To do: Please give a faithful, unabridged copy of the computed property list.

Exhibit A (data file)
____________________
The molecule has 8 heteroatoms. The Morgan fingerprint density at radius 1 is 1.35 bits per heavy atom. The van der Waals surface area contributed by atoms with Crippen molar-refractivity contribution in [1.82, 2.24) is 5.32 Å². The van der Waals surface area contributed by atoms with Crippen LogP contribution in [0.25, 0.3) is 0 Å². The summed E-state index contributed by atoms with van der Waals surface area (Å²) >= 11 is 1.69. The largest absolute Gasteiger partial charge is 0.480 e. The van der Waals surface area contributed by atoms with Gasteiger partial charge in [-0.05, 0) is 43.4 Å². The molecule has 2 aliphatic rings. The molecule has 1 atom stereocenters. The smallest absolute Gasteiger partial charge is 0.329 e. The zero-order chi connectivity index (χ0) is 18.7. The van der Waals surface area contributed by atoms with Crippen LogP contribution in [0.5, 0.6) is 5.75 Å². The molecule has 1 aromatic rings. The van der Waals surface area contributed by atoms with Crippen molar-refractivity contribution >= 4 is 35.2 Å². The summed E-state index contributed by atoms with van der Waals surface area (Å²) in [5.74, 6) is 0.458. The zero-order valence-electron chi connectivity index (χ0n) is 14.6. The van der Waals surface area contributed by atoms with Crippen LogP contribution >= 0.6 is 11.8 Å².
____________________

The molecule has 8 heteroatoms. The Morgan fingerprint density at radius 1 is 1.35 bits per heavy atom. The van der Waals surface area contributed by atoms with Crippen molar-refractivity contribution in [1.82, 2.24) is 5.32 Å². The van der Waals surface area contributed by atoms with Crippen LogP contribution in [0.25, 0.3) is 0 Å². The summed E-state index contributed by atoms with van der Waals surface area (Å²) >= 11 is 1.69. The largest absolute Gasteiger partial charge is 0.480 e. The van der Waals surface area contributed by atoms with Gasteiger partial charge in [-0.05, 0) is 43.4 Å². The molecule has 2 aliphatic rings. The molecule has 1 atom stereocenters. The smallest absolute Gasteiger partial charge is 0.329 e. The zero-order chi connectivity index (χ0) is 18.7. The van der Waals surface area contributed by atoms with Crippen LogP contribution in [0.5, 0.6) is 5.75 Å². The molecule has 1 aromatic rings. The van der Waals surface area contributed by atoms with Crippen molar-refractivity contribution >= 4 is 35.2 Å². The summed E-state index contributed by atoms with van der Waals surface area (Å²) in [5.74, 6) is 0.458. The zero-order valence-electron chi connectivity index (χ0n) is 14.6. The van der Waals surface area contributed by atoms with Crippen LogP contribution >= 0.6 is 11.8 Å².